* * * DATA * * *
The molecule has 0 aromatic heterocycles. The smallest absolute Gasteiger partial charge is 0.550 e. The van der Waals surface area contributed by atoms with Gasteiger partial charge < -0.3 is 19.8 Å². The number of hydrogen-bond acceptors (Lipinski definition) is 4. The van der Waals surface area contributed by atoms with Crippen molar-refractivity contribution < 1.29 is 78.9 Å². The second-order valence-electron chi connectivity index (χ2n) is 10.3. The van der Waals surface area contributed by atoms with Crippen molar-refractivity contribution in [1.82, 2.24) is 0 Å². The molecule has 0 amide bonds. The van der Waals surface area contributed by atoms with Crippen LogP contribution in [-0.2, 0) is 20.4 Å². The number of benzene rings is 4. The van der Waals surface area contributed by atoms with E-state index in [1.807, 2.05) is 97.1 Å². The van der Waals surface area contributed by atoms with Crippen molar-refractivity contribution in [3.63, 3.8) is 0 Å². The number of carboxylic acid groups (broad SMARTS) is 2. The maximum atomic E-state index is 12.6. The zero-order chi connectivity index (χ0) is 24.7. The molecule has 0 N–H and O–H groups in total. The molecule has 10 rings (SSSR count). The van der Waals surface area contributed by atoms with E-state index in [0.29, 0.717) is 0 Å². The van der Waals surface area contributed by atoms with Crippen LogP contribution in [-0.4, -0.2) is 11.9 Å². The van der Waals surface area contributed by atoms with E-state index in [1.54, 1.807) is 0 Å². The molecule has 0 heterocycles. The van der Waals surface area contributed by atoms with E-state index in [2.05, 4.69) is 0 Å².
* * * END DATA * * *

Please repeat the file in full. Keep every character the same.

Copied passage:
The molecule has 0 aromatic heterocycles. The smallest absolute Gasteiger partial charge is 0.550 e. The van der Waals surface area contributed by atoms with Gasteiger partial charge < -0.3 is 19.8 Å². The number of hydrogen-bond acceptors (Lipinski definition) is 4. The van der Waals surface area contributed by atoms with Crippen molar-refractivity contribution < 1.29 is 78.9 Å². The second-order valence-electron chi connectivity index (χ2n) is 10.3. The van der Waals surface area contributed by atoms with Crippen molar-refractivity contribution in [1.82, 2.24) is 0 Å². The molecule has 0 amide bonds. The van der Waals surface area contributed by atoms with Crippen LogP contribution in [-0.2, 0) is 20.4 Å². The number of benzene rings is 4. The van der Waals surface area contributed by atoms with E-state index in [1.807, 2.05) is 97.1 Å². The van der Waals surface area contributed by atoms with Crippen molar-refractivity contribution in [3.63, 3.8) is 0 Å². The number of carboxylic acid groups (broad SMARTS) is 2. The maximum atomic E-state index is 12.6. The zero-order chi connectivity index (χ0) is 24.7. The molecule has 0 N–H and O–H groups in total. The molecule has 10 rings (SSSR count). The van der Waals surface area contributed by atoms with E-state index in [0.29, 0.717) is 0 Å². The van der Waals surface area contributed by atoms with Crippen LogP contribution in [-0.4, -0.2) is 11.9 Å². The van der Waals surface area contributed by atoms with E-state index in [1.54, 1.807) is 0 Å². The molecule has 0 heterocycles. The van der Waals surface area contributed by atoms with E-state index in [2.05, 4.69) is 0 Å².